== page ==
+1
Level 82
Jun 3, 2018
Slang with positive connotations. If they see a beautiful Filipino woman they might refer to her as "Pinay."
+1
Level 33
Aug 19, 2017
Got quite a lot but disappointed that it took me so long to get trojan.
+3
Level 70
Jan 19, 2018
Someone who is Flemish is a Fleming.

Phoenicians came from Phoenicia (unless you are referring to the town in Arizona?)

+2
Level 43
Apr 13, 2018
The Arizonian(?) city is being referred to, yes.
+5
Level 70
Sep 8, 2018
Have you seriously called Phoenix (1.5 m) a TOWN?
+1
Level 48
Jan 30, 2018
well can't believe I remembered Hoosier and Genoese
+2
Level 64
Feb 16, 2018
You should add "Aussie" for Australians
+5
Level 47
Jan 29, 2019
Stupid Flanders
+2
Level 75
Feb 18, 2019
I, for one, tried Flanderseses.
+1
Level 49
Feb 18, 2019
Most of the ones I missed were the American ones, so it was interesting to learn what people from those places were called. Phoenicians for Phoenix. I would never have guessed.
+1
Level 69
Feb 18, 2019
I'd be happy never to be called a Brit by anyone ever again so glad that wasn't a question.
+1
Level 75
Feb 8, 2021
I have a feeling there's a harrowing best-selling novel leading up to this comment...
+2
Level 26
Feb 18, 2019
Excellent quiz! More, please ! I think this type of quiz would be a great addition to any geography badge, btw.
+1
Level 20
Feb 18, 2019
I missed Canadian *facepalm*
+1
Level 75
Feb 18, 2019
It would make me happy if people from Flanders were called philanderers
+1
Level 53
Aug 1, 2023
Thats the demonym for Paris actually
+1
Level 68
Feb 18, 2019
Should make an "Escanaba in da Moonlight" quiz
+1
Level 65
Feb 18, 2019
Maybe accept slight misspellings of "Venetian" in which an "i" is used for the 4th letter instead of an "e"?

I was super confused why my (misspelled) answer wasn't being accepted and couldn't figure out where the misspelling was (particularly since the letter "i" is pronounced with an "eeee" sound in Italian).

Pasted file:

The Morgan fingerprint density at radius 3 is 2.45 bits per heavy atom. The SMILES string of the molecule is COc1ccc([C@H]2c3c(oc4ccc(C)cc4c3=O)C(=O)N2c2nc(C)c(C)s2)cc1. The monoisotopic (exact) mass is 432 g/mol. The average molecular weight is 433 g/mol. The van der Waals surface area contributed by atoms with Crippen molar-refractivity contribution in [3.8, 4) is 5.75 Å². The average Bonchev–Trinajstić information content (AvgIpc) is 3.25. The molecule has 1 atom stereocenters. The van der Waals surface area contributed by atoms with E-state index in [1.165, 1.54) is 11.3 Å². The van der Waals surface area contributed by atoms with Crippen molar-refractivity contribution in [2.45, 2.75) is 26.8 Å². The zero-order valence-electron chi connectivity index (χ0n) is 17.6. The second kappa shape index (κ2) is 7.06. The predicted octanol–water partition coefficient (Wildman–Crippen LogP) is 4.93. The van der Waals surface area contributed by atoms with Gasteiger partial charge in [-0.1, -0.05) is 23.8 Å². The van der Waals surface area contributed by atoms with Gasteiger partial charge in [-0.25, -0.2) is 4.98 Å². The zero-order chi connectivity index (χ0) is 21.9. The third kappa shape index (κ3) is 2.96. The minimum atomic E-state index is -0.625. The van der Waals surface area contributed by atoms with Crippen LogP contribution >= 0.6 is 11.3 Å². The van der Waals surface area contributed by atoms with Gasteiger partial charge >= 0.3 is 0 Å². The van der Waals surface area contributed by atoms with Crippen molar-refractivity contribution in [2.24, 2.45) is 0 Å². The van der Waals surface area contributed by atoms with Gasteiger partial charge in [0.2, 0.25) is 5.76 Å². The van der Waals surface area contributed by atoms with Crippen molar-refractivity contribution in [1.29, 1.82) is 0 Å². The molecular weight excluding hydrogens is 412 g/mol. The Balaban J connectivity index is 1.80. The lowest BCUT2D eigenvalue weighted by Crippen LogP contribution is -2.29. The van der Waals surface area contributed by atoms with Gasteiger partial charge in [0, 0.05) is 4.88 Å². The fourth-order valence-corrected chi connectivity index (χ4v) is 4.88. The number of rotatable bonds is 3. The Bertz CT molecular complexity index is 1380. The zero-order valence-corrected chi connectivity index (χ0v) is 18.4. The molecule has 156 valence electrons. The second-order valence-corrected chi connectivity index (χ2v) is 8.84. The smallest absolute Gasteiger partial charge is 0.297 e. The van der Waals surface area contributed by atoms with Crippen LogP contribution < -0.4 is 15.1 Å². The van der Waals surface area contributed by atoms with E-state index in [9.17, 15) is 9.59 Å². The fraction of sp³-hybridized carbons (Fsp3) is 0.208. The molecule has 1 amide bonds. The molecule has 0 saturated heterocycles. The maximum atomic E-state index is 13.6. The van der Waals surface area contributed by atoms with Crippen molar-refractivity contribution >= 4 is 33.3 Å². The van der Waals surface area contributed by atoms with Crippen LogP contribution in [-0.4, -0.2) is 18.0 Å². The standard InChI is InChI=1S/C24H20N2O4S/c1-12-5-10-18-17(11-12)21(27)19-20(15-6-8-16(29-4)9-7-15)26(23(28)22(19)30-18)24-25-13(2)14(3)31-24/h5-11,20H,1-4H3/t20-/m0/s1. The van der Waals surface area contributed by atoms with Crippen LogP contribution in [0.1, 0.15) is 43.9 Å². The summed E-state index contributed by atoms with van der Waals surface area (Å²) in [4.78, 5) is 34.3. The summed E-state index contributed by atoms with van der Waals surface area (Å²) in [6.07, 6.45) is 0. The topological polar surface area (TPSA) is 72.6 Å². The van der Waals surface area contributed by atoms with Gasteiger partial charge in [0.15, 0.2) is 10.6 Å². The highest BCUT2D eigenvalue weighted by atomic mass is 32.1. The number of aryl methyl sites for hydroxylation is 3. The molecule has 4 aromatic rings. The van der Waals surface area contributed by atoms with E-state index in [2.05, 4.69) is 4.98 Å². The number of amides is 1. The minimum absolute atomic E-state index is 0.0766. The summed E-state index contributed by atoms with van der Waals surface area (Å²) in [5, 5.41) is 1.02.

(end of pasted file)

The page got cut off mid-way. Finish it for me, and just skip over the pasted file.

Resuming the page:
+1
Level 67
Feb 18, 2019
28/33. I stunned by how poorly most folks seemed to go with this quiz
+2
Level 75
Feb 19, 2019
Knew Liverpudlian but in all the spelling variations I tried I always stuck in an extra d. Still doesn't look right with only one. I was probably thinking of Lilliputian and mixing the two.
+1
Level 81
Feb 20, 2019
When you update, you should add Porteño for Buenos Aires.
+4
Level 78
Feb 22, 2019
Somehow it is illogical to call only people from USA American, since USA is just a part of Americas, geographically. In principle for example people from Canada, Mexico, Chile or Brazil are also American.

And then, I was once told by a Filipina that if I (a Finn) went to Philippines, they would most certainly call me there "Americano".

+1
Level 82
Feb 24, 2019
It's not illogical at all it is common, broadly understood convention. Do you feel it is illogical to call people from the United States of Mexico "Mexican?" How about referring to people from the US state of Georgia as "Georgian?" This is just stupid. Besides, things from North America are North American, things from South America are South American, things from either can be unambiguously described as "from the Americas," but American for centuries has been commonly understood to mean from the USA. It's about conveying meaning in a way that you will be understood and there's nothing wrong or illogical about it.